Continuing the discussion from
The daily 100-second video collage at TPM today includes this frame,
and herein lies the issue that has many people worked up. Apparently I have inadvertently taken the wrong side of it in some way. I am not sure what correctness I have transgressed, but I feel like I should plunge ahead.
This graph shows profits have recovered to pre-recession levels, but “labor” (really, payroll) income has drastically lowered. Given what is currently happening to Wisconsin, and what is currently happening to climate conversation, and the general lack of honesty I have seen from certain quarters about who should take the blame for the debacle, I cannot easily dismiss a conspiracy to extract wealth from the workers into the hands of the oligarchy, as I ordinarily would have done. If a man as reasonable and as involved as Russ Feingold can say
It’s divide and conquer by the big money interests in this country, that’s always been their strategy. Frankly, I don’t think all of us saw it coming. I certainly didn’t see the ruthlessness and how far they would go with this.
it isn’t possible anymore to shrug off the idea that the problems we are seeing amount to a sophisticated form of looting, of reverse Robin Hood, of exploitation of the middle class by the wealthy. Still, it may be worthwhile to step back and take a longer view.
TPM also provided this frame,
which seems consistent with this image from the Fed:
and in that source we can identify that what is being plotted is salaries as a fraction of net income plus salaries; i.e., the proportion of the captured value in a business that labor keeps. Even before the astonishing recent drop, things were flat for half a century, and have been trending mostly downward since the start of the Clinton administration.
Now, rather than looking at the odd “unemployment” number which seems somewhat ill-defined, we can look at the percentage of the population employed:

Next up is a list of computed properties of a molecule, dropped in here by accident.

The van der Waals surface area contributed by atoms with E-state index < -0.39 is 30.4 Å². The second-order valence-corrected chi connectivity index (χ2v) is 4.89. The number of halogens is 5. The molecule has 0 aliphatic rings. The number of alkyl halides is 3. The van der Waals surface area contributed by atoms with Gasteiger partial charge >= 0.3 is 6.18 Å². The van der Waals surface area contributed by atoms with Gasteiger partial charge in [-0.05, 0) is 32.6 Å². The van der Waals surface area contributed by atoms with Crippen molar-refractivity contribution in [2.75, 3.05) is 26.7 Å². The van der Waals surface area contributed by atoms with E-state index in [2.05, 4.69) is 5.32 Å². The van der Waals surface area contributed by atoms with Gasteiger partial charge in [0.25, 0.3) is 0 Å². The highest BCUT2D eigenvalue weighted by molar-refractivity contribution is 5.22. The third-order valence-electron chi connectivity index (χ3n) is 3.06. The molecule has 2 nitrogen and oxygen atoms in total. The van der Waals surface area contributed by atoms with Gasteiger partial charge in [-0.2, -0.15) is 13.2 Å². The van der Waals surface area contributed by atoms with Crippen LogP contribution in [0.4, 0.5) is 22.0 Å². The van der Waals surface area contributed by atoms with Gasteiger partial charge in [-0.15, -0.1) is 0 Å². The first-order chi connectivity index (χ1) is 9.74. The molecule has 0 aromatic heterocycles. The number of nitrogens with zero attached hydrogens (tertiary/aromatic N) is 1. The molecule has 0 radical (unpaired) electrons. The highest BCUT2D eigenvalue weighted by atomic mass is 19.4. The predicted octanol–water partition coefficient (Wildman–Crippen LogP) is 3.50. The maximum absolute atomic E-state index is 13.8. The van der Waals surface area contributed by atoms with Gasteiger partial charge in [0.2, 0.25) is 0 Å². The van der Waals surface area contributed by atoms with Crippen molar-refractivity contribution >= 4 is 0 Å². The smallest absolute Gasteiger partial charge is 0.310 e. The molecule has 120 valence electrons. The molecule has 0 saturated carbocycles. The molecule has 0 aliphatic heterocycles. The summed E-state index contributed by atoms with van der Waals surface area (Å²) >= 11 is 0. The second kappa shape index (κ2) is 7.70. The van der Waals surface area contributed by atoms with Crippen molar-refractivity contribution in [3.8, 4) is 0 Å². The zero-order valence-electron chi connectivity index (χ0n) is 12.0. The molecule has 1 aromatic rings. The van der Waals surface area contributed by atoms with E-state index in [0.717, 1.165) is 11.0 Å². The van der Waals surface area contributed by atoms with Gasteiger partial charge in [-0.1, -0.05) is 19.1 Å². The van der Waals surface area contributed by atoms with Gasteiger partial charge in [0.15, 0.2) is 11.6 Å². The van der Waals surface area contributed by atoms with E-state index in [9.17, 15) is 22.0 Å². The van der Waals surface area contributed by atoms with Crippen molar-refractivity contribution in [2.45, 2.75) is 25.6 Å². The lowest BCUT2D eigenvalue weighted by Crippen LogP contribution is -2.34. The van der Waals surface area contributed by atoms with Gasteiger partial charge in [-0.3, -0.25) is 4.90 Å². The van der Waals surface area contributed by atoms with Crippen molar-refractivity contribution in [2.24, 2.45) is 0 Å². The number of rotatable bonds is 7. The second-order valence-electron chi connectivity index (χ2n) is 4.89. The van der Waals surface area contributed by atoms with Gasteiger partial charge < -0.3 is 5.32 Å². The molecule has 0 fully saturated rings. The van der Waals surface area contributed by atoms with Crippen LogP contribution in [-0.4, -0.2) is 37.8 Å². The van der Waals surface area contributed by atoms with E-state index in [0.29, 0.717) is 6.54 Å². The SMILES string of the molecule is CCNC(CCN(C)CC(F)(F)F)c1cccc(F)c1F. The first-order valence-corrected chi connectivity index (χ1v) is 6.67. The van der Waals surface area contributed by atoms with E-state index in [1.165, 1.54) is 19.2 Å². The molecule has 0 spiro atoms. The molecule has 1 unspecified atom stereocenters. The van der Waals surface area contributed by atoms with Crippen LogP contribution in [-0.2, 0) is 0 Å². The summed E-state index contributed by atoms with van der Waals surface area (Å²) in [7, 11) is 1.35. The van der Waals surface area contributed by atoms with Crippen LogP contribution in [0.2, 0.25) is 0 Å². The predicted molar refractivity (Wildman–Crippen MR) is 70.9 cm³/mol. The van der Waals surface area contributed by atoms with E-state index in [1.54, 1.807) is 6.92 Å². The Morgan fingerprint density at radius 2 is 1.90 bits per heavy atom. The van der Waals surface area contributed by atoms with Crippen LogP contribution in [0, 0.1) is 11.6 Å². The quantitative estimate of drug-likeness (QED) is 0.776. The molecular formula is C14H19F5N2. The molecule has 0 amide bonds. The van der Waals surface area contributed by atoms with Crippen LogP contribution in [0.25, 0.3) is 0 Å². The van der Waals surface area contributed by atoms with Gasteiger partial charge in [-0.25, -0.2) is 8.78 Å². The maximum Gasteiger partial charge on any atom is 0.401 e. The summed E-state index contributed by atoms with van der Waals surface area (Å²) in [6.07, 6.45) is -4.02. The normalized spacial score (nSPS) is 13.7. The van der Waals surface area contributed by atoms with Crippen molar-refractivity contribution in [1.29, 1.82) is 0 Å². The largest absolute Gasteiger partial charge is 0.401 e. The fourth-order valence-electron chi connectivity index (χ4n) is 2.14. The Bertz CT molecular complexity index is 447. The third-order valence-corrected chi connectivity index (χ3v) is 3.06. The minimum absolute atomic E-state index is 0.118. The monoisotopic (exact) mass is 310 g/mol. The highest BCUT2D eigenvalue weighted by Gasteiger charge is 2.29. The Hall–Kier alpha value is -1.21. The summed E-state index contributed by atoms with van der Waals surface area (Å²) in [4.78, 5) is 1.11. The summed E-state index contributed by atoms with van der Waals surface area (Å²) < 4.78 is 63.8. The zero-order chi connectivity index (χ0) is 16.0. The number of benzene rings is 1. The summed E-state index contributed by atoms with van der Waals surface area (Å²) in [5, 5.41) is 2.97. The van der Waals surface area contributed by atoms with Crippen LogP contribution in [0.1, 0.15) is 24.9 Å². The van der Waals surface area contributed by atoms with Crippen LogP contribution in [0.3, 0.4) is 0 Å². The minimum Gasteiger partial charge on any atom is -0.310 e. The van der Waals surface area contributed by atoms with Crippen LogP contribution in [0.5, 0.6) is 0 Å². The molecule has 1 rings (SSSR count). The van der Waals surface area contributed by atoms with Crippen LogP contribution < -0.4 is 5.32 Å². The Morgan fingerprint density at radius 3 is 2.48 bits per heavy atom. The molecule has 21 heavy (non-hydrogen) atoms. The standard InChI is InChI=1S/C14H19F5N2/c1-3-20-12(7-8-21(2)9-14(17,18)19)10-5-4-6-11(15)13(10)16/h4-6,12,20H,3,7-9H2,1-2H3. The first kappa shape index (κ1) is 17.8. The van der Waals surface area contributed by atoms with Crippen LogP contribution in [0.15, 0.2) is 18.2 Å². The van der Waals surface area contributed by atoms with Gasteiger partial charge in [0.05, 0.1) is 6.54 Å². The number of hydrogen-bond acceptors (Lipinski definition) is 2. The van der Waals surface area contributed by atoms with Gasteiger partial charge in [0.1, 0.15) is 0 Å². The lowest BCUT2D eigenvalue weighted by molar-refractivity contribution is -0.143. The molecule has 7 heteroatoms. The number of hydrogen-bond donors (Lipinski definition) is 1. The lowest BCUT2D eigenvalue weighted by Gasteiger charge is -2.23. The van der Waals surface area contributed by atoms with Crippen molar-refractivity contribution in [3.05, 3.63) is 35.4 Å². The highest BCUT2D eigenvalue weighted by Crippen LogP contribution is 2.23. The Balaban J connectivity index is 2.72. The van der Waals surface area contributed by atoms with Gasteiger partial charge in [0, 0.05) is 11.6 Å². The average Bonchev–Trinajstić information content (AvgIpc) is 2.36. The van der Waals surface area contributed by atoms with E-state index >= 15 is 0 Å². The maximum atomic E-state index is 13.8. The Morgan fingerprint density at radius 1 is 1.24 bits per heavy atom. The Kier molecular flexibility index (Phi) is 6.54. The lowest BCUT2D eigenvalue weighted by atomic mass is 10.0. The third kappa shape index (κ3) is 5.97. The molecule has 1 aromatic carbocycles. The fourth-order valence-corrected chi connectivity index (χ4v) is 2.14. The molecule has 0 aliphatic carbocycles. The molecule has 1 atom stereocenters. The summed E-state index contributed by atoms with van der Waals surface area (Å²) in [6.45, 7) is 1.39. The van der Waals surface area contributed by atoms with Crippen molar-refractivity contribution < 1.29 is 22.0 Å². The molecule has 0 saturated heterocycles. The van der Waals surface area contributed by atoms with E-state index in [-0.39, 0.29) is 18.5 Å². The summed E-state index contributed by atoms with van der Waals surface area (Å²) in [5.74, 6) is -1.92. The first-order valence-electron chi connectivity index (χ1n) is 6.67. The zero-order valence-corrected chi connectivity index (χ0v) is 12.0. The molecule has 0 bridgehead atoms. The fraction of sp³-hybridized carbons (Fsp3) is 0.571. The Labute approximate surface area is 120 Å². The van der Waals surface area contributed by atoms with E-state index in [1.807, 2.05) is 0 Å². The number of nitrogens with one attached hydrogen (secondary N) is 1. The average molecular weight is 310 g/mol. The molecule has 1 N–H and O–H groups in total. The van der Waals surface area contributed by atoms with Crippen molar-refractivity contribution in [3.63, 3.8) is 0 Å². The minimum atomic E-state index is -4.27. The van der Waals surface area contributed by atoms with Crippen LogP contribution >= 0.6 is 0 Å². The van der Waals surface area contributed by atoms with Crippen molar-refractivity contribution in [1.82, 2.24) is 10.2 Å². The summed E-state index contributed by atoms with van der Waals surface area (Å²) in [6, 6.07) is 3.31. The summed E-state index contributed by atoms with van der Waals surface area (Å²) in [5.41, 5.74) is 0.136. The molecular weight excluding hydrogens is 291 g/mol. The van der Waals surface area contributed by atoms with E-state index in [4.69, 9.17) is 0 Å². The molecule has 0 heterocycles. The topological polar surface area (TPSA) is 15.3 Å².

The fraction of the total retained by salaried work has stayed steady and lately retreated. But the number of people working as a fraction of the population has (until recent events) steadily increased, and there is plenty of evidence (See Juliet Schorr’s book The Overworked American) that de facto hours worked or spent in support of work per job has gone up.
During the feminist breakthrough period 1970 – 1990, we see an increase in likelihood that an adult is employed by about a fifth. Because of the frictions in a household where two adults work, and because of other pressures, hours also arguably increased.
When we look at household income, we do see a barely comparable increase:
but it hardly compensates for the lost intangible benefits of a stay-at-home adult, contributing to raising the family and building the community.
Now consider that US GDP more than doubled during that same period.
Clearly this doubling is not showing up in median household income. It must have fone to the rich, as other metrics confirm.
Women entering the job market did not free men to spend more time with family and community. Women entering the job market enabled corporations to bid less for labor. The resulting labor glut meant much more work for hardly any more pay.
For families with two modest incomes, that means a constant time scramble. For those with only one income, it means poverty.
(In any case it leaves nobody in the middle class with any time or energy to participate in democracy. Television substitutes for conversation. And this ties in at the end when we try to decide what we can do about the present mess.)
So in fact, what Weiner and Reuther feared in some sense came to pass. People did start competing with slave-machines. Also, of course, with near-slave-workers overseas. And finally, with more of each other as women entered the workforce, providing a gift not, as they intended, to their families or themselves, but primarily to corporate interests.
For the most part, this did not occur in other advanced countries. It’s interesting to speculate why. I think it’s because
America has been in a phase of professionalized politics for a long time. The professional politicians didn’t understand the scale of the changes, and the general public didn’t understand the need for legislation to protect it. Americans are peculiarly disengaged from politics.
But the point is that labor lost its bargaining power during arguably the greatest period of growth in any nation ever in history. That seems simple enough.
But things remain baffling. After fifty years of compounded robust growth from a rather wealthy start, the country is suddenly pleading poverty, defunding its grade schools and libraries and parks. How is such an absurdity taking place?
Hint: The Red Queen has the answer.